- Analysis of hospital records in South Carolina, a state in the Stroke Belt, noted a drop in telestroke consultations (videoconference with stroke specialists) for stroke symptoms especially among African Americans during the first months of the COVID-19 pandemic.
- African Americans are at greater risk for stroke in general and have had higher rates of contracting COVID-19.
- Last month, the American Heart Association launched Don’t Die of Doubt™, a new public education and awareness campaign to remind all Americans that the hospital remains the safest place to be if they experience symptoms of a heart attack or a stroke.
DALLAS, Aug. 5, 2020 — The COVID-19-related hesitancy to seek medical care at a hospital may be disproportionately affecting African American stroke patients, according to new research published today in Stroke, a journal of the American Stroke Association, a division of the American Heart Association.
In the study, “African Americans are Less Likely to Present with Strokes During COVID-19 Pandemic - Observations from the Stroke Belt,” neurology specialists in South Carolina analyzed trends in interactive videoconferencing consultation for remote stroke care, also known as telestroke, during the COVID-19 pandemic.
The Medical University of South Carolina in Charleston is the hub for a large, video-based telestroke network serving more than 38 hospitals throughout the state. South Carolina is part of the Stroke Belt – states in the southeastern U.S. where stroke death rates are as much as 34% higher than in other parts of the country.
Researchers compared the electronic health records of more than 5,800 stroke patients who received care through the University’s telestroke service before the pandemic (March 2019-February 2020) and during the first two months of the pandemic (March-April 2020). The median number of weekly telestroke consultations dropped from 112 during the 12 months before the pandemic to 77 during the first two months of the pandemic. The analysis also found that African Americans were less likely to present with strokes during the pandemic – dropping from 29% of all patients in the 12 months before the pandemic to 13.9% of the 613 stroke patients during the first two months of the pandemic.
“The lower percentage of African Americans patients who presented with strokes – even those with severe symptoms – during the pandemic is an alarming finding,” said Eyad Almallouhi, M.D., lead study author and a neurologist at the Medical University of South Carolina in Charleston. The researchers remarked that African Americans patients have higher risk factors for stroke, higher in-hospital mortality and a greater burden of stroke disability. African Americans patients are also suffering from a higher incidence of COVID-19 infection, as well as an increased mortality rate.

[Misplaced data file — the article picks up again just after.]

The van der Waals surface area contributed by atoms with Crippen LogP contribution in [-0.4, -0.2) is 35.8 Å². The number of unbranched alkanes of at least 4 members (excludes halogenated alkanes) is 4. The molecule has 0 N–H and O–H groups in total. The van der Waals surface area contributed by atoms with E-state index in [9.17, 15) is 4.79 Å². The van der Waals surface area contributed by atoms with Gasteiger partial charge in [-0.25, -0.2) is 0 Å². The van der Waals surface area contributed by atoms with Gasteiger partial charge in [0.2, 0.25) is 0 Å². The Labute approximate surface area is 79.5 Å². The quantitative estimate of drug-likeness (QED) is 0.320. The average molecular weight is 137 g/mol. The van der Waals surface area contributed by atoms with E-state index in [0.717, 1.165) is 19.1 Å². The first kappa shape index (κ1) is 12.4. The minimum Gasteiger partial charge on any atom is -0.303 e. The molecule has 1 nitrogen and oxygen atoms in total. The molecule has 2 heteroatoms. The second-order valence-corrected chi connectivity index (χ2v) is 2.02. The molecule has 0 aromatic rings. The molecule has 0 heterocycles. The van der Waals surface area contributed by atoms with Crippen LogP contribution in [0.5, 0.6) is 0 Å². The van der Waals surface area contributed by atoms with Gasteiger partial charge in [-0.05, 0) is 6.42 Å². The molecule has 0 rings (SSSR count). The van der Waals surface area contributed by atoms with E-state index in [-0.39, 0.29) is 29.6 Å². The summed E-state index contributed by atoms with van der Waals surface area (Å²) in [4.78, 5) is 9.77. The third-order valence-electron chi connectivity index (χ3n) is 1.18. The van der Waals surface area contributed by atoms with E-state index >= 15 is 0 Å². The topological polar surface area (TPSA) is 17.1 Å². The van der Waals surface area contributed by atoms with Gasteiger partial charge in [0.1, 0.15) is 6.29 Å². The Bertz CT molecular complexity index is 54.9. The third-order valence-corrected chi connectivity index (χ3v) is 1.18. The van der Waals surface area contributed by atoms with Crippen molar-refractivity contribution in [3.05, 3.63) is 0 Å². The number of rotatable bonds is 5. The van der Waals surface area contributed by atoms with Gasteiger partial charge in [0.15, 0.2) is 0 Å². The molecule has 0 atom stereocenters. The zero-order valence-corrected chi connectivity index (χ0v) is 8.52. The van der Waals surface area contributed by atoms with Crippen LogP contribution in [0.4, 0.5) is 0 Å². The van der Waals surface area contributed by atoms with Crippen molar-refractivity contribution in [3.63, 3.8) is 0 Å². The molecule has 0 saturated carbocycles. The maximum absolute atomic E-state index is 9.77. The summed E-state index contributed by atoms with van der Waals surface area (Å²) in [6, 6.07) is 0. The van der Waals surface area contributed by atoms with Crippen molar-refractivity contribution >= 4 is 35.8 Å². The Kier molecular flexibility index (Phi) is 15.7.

“These results exemplify the crucial need for continued public health education about the importance of immediate stroke care,” noted the study authors.
Last month, the American Heart Association launched a new public education and awareness campaign called Don’t Die of Doubt™ to remind all Americans that the hospital remains the safest place to be if they experience symptoms of a heart attack or a stroke.
Co-authors are Cori Cummings, M.D.; Sami Al Kasab, M.D.; Alejandro Spiotta, M.D.; and Christine Holmstedt, D.O. The authors had no disclosures and listed no funding sources for this study.
Additional COVID-19 Resources:
- New campaign addresses alarming drop in 9-1-1 calls, ER visits fueled by COVID-19 fears
- Twenty Years of Progress Toward Understanding the Stroke Belt
- Prehospital Triage of Acute Stroke Patients During the COVID-19 Pandemic
- Temporary Emergency Guidance to US Stroke Centers During the Coronavirus Disease 2019 (COVID-19) Pandemic
- Encuentre más historias en español de AHA News aquí.
- Follow news from Stroke, the ASA/AHA journal, @StrokeAHA_ASA
About the American Stroke Association
The American Stroke Association is devoted to saving people from stroke — the No. 2 cause of death in the world and a leading cause of serious disability. We team with millions of volunteers to fund innovative research, fight for stronger public health policies and provide lifesaving tools and information to prevent and treat stroke. The Dallas-based association officially launched in 1998 as a division of the American Heart Association. To learn more or to get involved, call 1-888-4STROKE or visit stroke.org. Follow us on Facebook and Twitter.
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